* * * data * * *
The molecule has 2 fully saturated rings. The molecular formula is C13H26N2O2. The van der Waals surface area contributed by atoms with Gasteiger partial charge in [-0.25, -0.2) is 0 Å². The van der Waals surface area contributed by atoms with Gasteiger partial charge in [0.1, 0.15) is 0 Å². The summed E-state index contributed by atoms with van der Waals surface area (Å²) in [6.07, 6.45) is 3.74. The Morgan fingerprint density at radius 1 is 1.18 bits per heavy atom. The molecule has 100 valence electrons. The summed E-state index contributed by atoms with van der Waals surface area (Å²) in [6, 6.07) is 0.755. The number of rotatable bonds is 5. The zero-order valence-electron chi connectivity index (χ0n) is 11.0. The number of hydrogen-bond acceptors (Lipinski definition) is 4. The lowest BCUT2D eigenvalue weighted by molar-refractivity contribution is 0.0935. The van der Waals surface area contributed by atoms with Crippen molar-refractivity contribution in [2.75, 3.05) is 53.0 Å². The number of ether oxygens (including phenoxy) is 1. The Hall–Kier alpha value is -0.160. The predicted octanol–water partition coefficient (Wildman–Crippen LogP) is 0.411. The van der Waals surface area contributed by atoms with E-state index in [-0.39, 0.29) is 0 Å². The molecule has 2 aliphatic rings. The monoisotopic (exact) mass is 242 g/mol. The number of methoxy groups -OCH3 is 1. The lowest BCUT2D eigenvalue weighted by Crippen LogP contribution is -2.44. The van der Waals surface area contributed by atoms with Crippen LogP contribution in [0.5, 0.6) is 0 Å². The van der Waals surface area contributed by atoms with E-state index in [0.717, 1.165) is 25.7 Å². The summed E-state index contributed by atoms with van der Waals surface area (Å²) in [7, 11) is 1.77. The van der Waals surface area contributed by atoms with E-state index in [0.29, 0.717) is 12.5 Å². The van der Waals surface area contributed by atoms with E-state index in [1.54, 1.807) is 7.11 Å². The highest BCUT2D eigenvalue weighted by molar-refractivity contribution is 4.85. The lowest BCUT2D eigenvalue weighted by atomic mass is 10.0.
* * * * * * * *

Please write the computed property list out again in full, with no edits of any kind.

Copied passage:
The molecule has 2 fully saturated rings. The molecular formula is C13H26N2O2. The van der Waals surface area contributed by atoms with Gasteiger partial charge in [-0.25, -0.2) is 0 Å². The van der Waals surface area contributed by atoms with Gasteiger partial charge in [0.1, 0.15) is 0 Å². The summed E-state index contributed by atoms with van der Waals surface area (Å²) in [6.07, 6.45) is 3.74. The Morgan fingerprint density at radius 1 is 1.18 bits per heavy atom. The molecule has 100 valence electrons. The summed E-state index contributed by atoms with van der Waals surface area (Å²) in [6, 6.07) is 0.755. The number of rotatable bonds is 5. The zero-order valence-electron chi connectivity index (χ0n) is 11.0. The number of hydrogen-bond acceptors (Lipinski definition) is 4. The lowest BCUT2D eigenvalue weighted by molar-refractivity contribution is 0.0935. The van der Waals surface area contributed by atoms with Crippen molar-refractivity contribution in [2.75, 3.05) is 53.0 Å². The number of ether oxygens (including phenoxy) is 1. The Hall–Kier alpha value is -0.160. The predicted octanol–water partition coefficient (Wildman–Crippen LogP) is 0.411. The van der Waals surface area contributed by atoms with E-state index in [-0.39, 0.29) is 0 Å². The molecule has 2 aliphatic rings. The monoisotopic (exact) mass is 242 g/mol. The number of methoxy groups -OCH3 is 1. The lowest BCUT2D eigenvalue weighted by Crippen LogP contribution is -2.44. The van der Waals surface area contributed by atoms with Crippen LogP contribution in [0.5, 0.6) is 0 Å². The van der Waals surface area contributed by atoms with E-state index in [0.717, 1.165) is 25.7 Å². The summed E-state index contributed by atoms with van der Waals surface area (Å²) in [7, 11) is 1.77. The van der Waals surface area contributed by atoms with E-state index in [0.29, 0.717) is 12.5 Å². The van der Waals surface area contributed by atoms with E-state index in [1.54, 1.807) is 7.11 Å². The highest BCUT2D eigenvalue weighted by molar-refractivity contribution is 4.85. The lowest BCUT2D eigenvalue weighted by atomic mass is 10.0.